Under cover of the pandemic, Greece’s right-wing government has passed a slew of new measures to benefit the wealthy at the expense of workers, while massively expanding police powers. On the back of a decade of austerity, the latest laws are set to transform the country into a client state and playground for foreign tourists.
by Matthaios Tsimitakis/Mihalis Panayiotakis
When New Democracy, Greece’s conservative ruling party, won the July 2019 elections following a decade-long austerity crisis, it did so on a ticket promising tax relief, growth, law and order, and nationalism, but also on reassurances of social inclusion.
Its leader Kyriakos Mitsotakis, a Harvard-educated scion of one of Greece’s most prominent political families, promised to lead Greece out of the “stagnation” of the Syriza years, deal with the refugee crisis, assert Greece’s position on the international stage, and introduce technocratic governance following five years of “populist mismanagement.”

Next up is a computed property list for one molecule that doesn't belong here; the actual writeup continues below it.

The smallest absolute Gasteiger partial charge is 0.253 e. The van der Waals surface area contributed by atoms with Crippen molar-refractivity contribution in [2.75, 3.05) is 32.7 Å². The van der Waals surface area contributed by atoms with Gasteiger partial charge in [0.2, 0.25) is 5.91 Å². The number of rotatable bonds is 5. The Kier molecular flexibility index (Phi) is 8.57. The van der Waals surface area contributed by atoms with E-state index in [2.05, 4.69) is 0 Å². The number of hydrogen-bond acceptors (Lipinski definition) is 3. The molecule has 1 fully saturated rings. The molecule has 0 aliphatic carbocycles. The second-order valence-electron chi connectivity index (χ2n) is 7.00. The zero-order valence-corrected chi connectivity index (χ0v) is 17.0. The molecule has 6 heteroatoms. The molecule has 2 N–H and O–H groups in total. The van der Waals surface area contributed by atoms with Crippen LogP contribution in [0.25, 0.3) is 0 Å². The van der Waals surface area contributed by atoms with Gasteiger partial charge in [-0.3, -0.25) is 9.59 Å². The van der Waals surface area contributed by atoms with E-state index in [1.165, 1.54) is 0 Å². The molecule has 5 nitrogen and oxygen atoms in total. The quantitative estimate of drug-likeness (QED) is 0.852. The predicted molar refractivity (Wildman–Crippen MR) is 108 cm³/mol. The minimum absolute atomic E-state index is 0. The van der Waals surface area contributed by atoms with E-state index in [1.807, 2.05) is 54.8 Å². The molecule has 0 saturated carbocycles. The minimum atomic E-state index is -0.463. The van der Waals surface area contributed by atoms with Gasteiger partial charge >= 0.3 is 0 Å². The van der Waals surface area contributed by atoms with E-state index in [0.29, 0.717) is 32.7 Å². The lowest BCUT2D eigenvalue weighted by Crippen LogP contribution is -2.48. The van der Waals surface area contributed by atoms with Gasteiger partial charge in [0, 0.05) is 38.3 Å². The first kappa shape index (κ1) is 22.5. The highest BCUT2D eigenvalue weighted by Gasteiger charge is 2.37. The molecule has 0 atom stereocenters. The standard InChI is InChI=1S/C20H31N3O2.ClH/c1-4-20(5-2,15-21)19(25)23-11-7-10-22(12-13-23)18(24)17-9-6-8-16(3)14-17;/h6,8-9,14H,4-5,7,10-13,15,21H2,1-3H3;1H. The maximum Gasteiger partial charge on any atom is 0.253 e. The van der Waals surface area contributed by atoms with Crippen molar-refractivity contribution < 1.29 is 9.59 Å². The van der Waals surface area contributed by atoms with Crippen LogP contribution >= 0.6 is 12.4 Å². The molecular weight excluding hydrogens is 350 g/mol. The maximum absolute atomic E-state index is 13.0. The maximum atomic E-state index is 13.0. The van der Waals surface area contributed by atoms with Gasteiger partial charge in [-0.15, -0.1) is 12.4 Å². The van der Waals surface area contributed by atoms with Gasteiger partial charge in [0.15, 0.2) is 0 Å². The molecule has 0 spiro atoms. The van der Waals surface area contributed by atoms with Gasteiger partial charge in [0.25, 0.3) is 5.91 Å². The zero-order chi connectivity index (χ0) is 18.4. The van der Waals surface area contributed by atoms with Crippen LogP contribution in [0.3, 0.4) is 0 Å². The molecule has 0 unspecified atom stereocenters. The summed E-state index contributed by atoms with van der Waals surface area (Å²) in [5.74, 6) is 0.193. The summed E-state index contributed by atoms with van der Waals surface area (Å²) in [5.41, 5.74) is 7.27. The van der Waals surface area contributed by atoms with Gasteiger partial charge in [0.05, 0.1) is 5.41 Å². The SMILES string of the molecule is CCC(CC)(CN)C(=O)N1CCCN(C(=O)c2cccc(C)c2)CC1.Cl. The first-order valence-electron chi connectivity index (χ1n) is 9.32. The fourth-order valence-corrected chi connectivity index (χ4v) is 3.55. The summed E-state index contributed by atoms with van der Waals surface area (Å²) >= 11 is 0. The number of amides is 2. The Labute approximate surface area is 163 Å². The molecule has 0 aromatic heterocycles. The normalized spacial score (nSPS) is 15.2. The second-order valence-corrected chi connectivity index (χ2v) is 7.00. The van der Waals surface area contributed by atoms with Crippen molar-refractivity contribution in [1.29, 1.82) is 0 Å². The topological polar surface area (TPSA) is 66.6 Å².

Due to his party’s central role in the economic disaster of the past decade, it was a tough sell. But the fact that the Syriza government had itself bowed to pressure from the troika and imposed its own round of austerity helped New Democracy’s case. With all of the mainstream media falling in line behind the campaign, the party won a clear majority.
New Democracy’s agenda always promised to be a conservative one, but in the national context of culminating crises wrought by the pandemic, the true nature of Mitsotakis’s program has been revealed as a blitzkrieg of cronyism and neoliberal shock therapy.